Sermon for Easter 6A

Acts 17:22-31

I have a really awesome sister-in-law.  She has done a lot of cool things in her life, but one thing that I find really cool is that she has worked at comic book conventions, and thus knows a lot of famous people in the television and comic book worlds. For those of you who don’t know what these conventions are all about, it’s a place for comic book vendors to sell their wares, and it’s a place for comic book fans to come and meet the people who draw the comic books, as well as meet the stars from some sci-fi and fantasy TV shows. Several years ago, I went down to Florida to visit my sister-in-law and my brother, and she got me into MegaCon for free.  I am a huge Star Trek fan, and I was excited because I got to meet Brent Spiner when I was there—he played the android named Data on Star Trek: The Next Generation.  MegaCon is also a place where people can walk around in costumes, dressed up as their favorite characters.  I saw several people dressed up as characters from Batman, Star Wars, Star Trek, and many, many others there.  To say that this was a weekend of weirdness would have been an understatement.  Towards the end of my visit, I began to reflect on this—because I was in seminary at the time, and they teach you to think theologically about everything there—and the question I came up with was, “How would you preach the gospel to this sci-fi/fantasy/comic book crowd?”  When I posed the question to one of my fellow students, they looked at me like I was an idiot and said, “Well, that’s easy.  Characters in comic books die and come back to life all the time.  There’s your way in.”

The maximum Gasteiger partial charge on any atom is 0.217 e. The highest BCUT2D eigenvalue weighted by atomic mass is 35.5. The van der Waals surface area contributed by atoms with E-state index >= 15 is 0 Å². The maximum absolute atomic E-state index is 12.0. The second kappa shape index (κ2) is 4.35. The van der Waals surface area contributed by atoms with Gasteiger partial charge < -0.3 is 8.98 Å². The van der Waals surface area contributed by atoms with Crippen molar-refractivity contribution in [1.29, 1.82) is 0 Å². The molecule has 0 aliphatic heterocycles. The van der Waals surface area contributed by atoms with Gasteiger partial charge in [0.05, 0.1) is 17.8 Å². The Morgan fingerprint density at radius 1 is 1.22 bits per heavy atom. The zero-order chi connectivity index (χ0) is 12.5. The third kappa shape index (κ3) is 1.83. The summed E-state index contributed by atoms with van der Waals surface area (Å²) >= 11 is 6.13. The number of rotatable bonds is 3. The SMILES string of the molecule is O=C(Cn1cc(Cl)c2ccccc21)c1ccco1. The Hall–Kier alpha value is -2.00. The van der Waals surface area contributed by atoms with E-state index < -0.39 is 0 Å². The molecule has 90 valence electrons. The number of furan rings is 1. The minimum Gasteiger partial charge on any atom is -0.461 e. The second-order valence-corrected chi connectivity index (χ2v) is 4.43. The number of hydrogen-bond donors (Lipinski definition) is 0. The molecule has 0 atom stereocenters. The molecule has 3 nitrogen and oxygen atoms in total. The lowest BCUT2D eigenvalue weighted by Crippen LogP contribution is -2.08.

The reason that I bring this up is because this is what the apostle Paul is doing in today’s lesson from Acts.  Before arriving in Athens, Paul had been in Thessalonica and Berea, spreading the gospel of Jesus, but had been run out of town by people who thought he was teaching the wrong things.  Athens was a place of culture, a place where new ideas were exchanged all the time.  Athens was the home of the great philosophers Socrates, Plato, and Aristotle.  Athens was also the place where all those Greek gods that we learned about in school were worshiped.  So, here’s Paul, a good Jewish man who has been taught that there is only one God and that all the rest are idols, cooling his heels and waiting for his traveling companions to catch up with him in a city that is full of idols and where the people are sleek, educated, and cultured.  Luke says that Paul “was deeply distressed to see that the city was full of idols.”  That was probably an understatement.  So what does Paul do?  He starts arguing with the Jewish people in the city in the synagogues and starts talking to the philosophers in the marketplace.  So, they bring Paul to the Areopagus, the place where the city council of Athens meets, and ask him to clarify what he is talking about.  This is the context for the speech we hear Paul making in our first reading today.